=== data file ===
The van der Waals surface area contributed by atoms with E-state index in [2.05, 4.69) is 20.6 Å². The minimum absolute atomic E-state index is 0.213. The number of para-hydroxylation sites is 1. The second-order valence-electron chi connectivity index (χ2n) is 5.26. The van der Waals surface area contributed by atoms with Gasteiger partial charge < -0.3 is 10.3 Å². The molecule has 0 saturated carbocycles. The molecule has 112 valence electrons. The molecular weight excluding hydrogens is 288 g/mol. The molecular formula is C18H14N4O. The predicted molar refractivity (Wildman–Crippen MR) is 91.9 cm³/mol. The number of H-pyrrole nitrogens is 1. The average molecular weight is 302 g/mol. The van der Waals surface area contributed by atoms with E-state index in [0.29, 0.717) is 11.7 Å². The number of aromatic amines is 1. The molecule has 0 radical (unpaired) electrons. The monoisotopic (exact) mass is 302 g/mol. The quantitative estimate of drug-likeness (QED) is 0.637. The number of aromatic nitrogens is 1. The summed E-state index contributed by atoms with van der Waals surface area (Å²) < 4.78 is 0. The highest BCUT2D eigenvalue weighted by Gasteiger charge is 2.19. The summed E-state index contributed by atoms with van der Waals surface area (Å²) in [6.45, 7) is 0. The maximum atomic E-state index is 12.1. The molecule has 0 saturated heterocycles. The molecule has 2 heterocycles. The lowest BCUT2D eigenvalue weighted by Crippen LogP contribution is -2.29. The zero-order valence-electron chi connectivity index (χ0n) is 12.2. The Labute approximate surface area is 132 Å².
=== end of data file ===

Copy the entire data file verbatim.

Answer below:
The van der Waals surface area contributed by atoms with E-state index in [2.05, 4.69) is 20.6 Å². The minimum absolute atomic E-state index is 0.213. The number of para-hydroxylation sites is 1. The second-order valence-electron chi connectivity index (χ2n) is 5.26. The van der Waals surface area contributed by atoms with Gasteiger partial charge < -0.3 is 10.3 Å². The molecule has 0 saturated carbocycles. The molecule has 112 valence electrons. The molecular weight excluding hydrogens is 288 g/mol. The molecular formula is C18H14N4O. The predicted molar refractivity (Wildman–Crippen MR) is 91.9 cm³/mol. The number of H-pyrrole nitrogens is 1. The average molecular weight is 302 g/mol. The van der Waals surface area contributed by atoms with E-state index in [0.29, 0.717) is 11.7 Å². The number of aromatic amines is 1. The molecule has 0 radical (unpaired) electrons. The monoisotopic (exact) mass is 302 g/mol. The quantitative estimate of drug-likeness (QED) is 0.637. The number of aromatic nitrogens is 1. The summed E-state index contributed by atoms with van der Waals surface area (Å²) < 4.78 is 0. The highest BCUT2D eigenvalue weighted by Gasteiger charge is 2.19. The summed E-state index contributed by atoms with van der Waals surface area (Å²) in [6.45, 7) is 0. The maximum atomic E-state index is 12.1. The molecule has 0 saturated heterocycles. The molecule has 2 heterocycles. The lowest BCUT2D eigenvalue weighted by Crippen LogP contribution is -2.29. The zero-order valence-electron chi connectivity index (χ0n) is 12.2. The Labute approximate surface area is 132 Å².